Hahn commissioned 26 contemporary composers to write short encore pieces for her most recent project, "In 27 Pieces: the Hilary Hahn Encores". Among the composers are David Del Tredici, Jennifer Higdon, Elliott Sharp, David Lang, Nico Muhly, James Newton Howard, and Valentyn Sylvestrov.[30] For the 27th encore, she held an open contest that drew more than 400 entries and was won by Jeff Myers.[31] The international premiere tours, from 2011 to 2013, were met with wide critical and audience acclaim.[32][33][34] In November 2013, a commercial recording of these 27 short pieces was released on Deutsche Grammophon.[35]

Film music

Hahn began her film recording career as the soloist for James Newton Howard's score for M. Night Shyamalan's The Village in 2004. The film went on to be nominated for an Academy Award for Best Original Score.[36] Hahn's recording of Samuel Barber's Violin Concerto was used extensively in The Deep Blue Sea, starring Rachel Weisz. The film uses the piece's second movement to accompany a nine-minute sequence.[37] In 2013, she was the featured soloist on Andrew Hewitt's score for the film The Sea.[38]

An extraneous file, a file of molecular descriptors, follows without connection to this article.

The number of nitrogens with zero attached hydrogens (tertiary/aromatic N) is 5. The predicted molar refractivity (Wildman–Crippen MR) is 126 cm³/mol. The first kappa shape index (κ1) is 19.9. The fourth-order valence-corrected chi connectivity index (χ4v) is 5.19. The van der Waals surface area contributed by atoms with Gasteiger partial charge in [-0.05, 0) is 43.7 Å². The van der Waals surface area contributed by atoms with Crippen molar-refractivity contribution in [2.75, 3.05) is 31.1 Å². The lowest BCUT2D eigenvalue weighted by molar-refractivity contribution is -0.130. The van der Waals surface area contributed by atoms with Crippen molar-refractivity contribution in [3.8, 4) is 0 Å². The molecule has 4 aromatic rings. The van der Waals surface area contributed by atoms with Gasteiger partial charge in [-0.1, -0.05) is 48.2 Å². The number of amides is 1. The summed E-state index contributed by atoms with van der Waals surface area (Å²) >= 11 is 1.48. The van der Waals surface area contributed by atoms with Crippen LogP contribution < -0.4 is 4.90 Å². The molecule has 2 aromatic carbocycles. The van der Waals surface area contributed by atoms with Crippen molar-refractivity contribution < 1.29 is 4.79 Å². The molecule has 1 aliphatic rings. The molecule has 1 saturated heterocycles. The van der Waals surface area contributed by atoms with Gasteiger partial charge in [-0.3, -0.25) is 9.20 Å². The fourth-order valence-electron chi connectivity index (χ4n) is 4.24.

On playing Bach

In 1999, Hahn said that she played Bach more than any other composer and that she had played solo Bach pieces every day since she was eight.[3]

Bach is, for me, the touchstone that keeps my playing honest. Keeping the intonation pure in double stops, bringing out the various voices where the phrasing requires it, crossing the strings so that there are not inadvertent accents, presenting the structure in such a way that it's clear to the listener without being pedantic – one can't fake things in Bach, and if one gets all of them to work, the music sings in the most wonderful way.
—Hilary Hahn, Saint Paul Sunday[39]

In a segment on NPR entitled "Musicians in Their Own Words", Hahn speaks about the surreal experience of playing the Bach Chaconne (from the Partita for Violin No. 2) alone on the concert stage. In the same segment, she discusses her experiences emulating a lark while playing The Lark Ascending by Ralph Vaughan Williams.[40]